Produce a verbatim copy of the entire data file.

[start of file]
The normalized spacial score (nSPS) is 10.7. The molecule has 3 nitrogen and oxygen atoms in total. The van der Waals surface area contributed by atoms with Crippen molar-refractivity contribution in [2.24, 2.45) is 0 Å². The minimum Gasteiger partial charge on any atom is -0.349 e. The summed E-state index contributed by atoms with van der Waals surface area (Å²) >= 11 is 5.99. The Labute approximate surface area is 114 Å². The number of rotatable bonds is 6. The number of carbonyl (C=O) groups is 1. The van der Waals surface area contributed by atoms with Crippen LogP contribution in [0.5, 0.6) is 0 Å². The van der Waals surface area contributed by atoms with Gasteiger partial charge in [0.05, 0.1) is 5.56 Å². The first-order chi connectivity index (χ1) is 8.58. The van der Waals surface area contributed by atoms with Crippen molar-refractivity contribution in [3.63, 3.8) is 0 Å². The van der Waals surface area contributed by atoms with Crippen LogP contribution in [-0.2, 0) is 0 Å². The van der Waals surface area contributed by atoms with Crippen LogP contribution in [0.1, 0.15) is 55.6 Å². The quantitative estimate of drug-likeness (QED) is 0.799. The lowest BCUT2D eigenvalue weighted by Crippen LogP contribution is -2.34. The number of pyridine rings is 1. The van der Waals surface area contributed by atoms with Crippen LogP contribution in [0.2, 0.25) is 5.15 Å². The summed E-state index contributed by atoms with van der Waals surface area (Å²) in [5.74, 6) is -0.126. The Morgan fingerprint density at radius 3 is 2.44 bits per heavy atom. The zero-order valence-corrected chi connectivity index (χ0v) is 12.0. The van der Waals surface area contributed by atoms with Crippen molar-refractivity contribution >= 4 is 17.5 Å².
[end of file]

The normalized spacial score (nSPS) is 10.7. The molecule has 3 nitrogen and oxygen atoms in total. The van der Waals surface area contributed by atoms with Crippen molar-refractivity contribution in [2.24, 2.45) is 0 Å². The minimum Gasteiger partial charge on any atom is -0.349 e. The summed E-state index contributed by atoms with van der Waals surface area (Å²) >= 11 is 5.99. The Labute approximate surface area is 114 Å². The number of rotatable bonds is 6. The number of carbonyl (C=O) groups is 1. The van der Waals surface area contributed by atoms with Crippen LogP contribution in [0.5, 0.6) is 0 Å². The van der Waals surface area contributed by atoms with Gasteiger partial charge in [0.05, 0.1) is 5.56 Å². The first-order chi connectivity index (χ1) is 8.58. The van der Waals surface area contributed by atoms with Crippen molar-refractivity contribution in [3.63, 3.8) is 0 Å². The van der Waals surface area contributed by atoms with Crippen LogP contribution in [-0.2, 0) is 0 Å². The van der Waals surface area contributed by atoms with Crippen LogP contribution in [0.1, 0.15) is 55.6 Å². The quantitative estimate of drug-likeness (QED) is 0.799. The lowest BCUT2D eigenvalue weighted by Crippen LogP contribution is -2.34. The number of pyridine rings is 1. The van der Waals surface area contributed by atoms with Crippen LogP contribution in [0.2, 0.25) is 5.15 Å². The summed E-state index contributed by atoms with van der Waals surface area (Å²) in [5.74, 6) is -0.126. The Morgan fingerprint density at radius 3 is 2.44 bits per heavy atom. The zero-order valence-corrected chi connectivity index (χ0v) is 12.0. The van der Waals surface area contributed by atoms with Crippen molar-refractivity contribution >= 4 is 17.5 Å².